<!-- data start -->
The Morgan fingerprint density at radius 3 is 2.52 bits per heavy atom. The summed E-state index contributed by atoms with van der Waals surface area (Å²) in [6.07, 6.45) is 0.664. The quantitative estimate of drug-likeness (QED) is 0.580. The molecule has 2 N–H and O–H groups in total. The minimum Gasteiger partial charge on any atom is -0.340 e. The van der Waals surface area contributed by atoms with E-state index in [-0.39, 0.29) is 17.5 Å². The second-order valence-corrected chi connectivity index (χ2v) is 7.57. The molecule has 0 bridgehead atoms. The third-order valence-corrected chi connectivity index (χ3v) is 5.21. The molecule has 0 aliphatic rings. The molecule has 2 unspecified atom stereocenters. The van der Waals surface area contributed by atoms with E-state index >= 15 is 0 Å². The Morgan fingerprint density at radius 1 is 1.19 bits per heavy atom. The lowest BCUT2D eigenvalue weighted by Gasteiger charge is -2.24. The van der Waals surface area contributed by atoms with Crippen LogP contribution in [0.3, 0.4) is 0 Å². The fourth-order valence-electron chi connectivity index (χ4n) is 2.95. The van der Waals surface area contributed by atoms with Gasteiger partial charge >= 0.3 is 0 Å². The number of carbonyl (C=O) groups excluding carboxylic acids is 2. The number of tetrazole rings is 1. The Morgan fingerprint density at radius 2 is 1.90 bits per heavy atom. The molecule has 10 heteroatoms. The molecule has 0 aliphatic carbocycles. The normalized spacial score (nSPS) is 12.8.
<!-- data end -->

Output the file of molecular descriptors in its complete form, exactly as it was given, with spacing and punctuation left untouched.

The Morgan fingerprint density at radius 3 is 2.52 bits per heavy atom. The summed E-state index contributed by atoms with van der Waals surface area (Å²) in [6.07, 6.45) is 0.664. The quantitative estimate of drug-likeness (QED) is 0.580. The molecule has 2 N–H and O–H groups in total. The minimum Gasteiger partial charge on any atom is -0.340 e. The van der Waals surface area contributed by atoms with E-state index in [-0.39, 0.29) is 17.5 Å². The second-order valence-corrected chi connectivity index (χ2v) is 7.57. The molecule has 0 bridgehead atoms. The third-order valence-corrected chi connectivity index (χ3v) is 5.21. The molecule has 0 aliphatic rings. The molecule has 2 unspecified atom stereocenters. The van der Waals surface area contributed by atoms with E-state index >= 15 is 0 Å². The Morgan fingerprint density at radius 1 is 1.19 bits per heavy atom. The lowest BCUT2D eigenvalue weighted by Gasteiger charge is -2.24. The van der Waals surface area contributed by atoms with Crippen LogP contribution in [0.3, 0.4) is 0 Å². The fourth-order valence-electron chi connectivity index (χ4n) is 2.95. The van der Waals surface area contributed by atoms with Gasteiger partial charge >= 0.3 is 0 Å². The number of carbonyl (C=O) groups excluding carboxylic acids is 2. The number of tetrazole rings is 1. The Morgan fingerprint density at radius 2 is 1.90 bits per heavy atom. The molecule has 10 heteroatoms. The molecule has 0 aliphatic carbocycles. The normalized spacial score (nSPS) is 12.8.